Monday, October 5, 2009

Off-topic: discrimination in health insurance pricing = bad; discrimination in auto insurance pricing = who cares?

With the health care debate, the following was as predictable as the turning of the earth. Women's groups are seeking a "ban on insurance companies charging women more for the same policies as men," says USA Today. "Forty states and the District of Columbia allow 'gender ratings,' in which insurance companies can charge women more for the same health coverage as men and can charge businesses with mostly female workers higher group rates." And: "When it comes to health insurance, women are discriminated against," said Sen. Barbara Mikulski, D-Md. "We pay more and we get less, and often we are denied care."

But contrast this effort with the fact that in 43 states, auto insurers have the right to legally discriminate against males between 16 and 25 in terms of auto insurance pricing. Young men are charged more than their female counterparts simply because they were born male. Thus, a very responsible 18-year-old male driver will pay more for insurance than a completely irresponsible 18-year-old female driver, simply because of their genders.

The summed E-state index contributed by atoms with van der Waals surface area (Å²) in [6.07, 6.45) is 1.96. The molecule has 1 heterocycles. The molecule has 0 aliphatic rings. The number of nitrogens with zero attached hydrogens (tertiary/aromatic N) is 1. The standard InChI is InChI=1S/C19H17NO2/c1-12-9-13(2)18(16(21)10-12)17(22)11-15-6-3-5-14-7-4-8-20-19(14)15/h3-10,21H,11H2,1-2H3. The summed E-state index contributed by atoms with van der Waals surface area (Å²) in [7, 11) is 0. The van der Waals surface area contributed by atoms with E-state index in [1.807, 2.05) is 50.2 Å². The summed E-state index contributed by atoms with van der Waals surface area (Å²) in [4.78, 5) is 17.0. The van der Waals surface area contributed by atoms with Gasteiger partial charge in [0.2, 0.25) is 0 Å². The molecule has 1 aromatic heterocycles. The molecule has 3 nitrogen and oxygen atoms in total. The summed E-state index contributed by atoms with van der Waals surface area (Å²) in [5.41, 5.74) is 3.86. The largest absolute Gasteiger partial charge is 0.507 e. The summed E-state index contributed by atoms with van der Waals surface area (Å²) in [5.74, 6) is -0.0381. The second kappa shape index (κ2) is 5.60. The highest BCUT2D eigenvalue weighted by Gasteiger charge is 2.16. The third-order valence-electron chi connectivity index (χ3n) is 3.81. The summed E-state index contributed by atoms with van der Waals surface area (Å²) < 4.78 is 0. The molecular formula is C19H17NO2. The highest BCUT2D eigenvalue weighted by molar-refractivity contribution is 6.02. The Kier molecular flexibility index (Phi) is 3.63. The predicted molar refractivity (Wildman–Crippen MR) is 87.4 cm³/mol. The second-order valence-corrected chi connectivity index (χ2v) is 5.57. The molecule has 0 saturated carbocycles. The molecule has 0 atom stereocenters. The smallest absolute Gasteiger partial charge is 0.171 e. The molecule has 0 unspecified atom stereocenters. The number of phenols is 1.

I am not suggesting that auto insurance gender pricing discrimination and health insurance gender pricing discrimination are equal in terms of their economic impact. (My suspicion is that many families are not affected by the latter since employers generally pick up the health insurance tab, but any family with a teenage son will feel a real financial pinch when he starts to drive.) The point here is that it's impossible to logically justify correcting one but not the other on discrimination grounds. In both cases, insurers are stereotyping individuals because of the class into which they were born, and any system where this occurs generally leads to unfairness against some individuals. If that is wrong when it affects one gender, it has to be wrong when it affects the other. (Now, whether it is, in fact, wrong at all, or whether it is a necessary tool of the insurance industry, is another topic.) But this point is beyond dispute: in a perfect world, the correction of discrimination that affects your group should not depend on whether your group has a powerful, focused, angry lobby. Frankly, I can think of few groups in America less interested in exercising their political clout than 16 to 25-year-old males. Does that mean they should be ignored?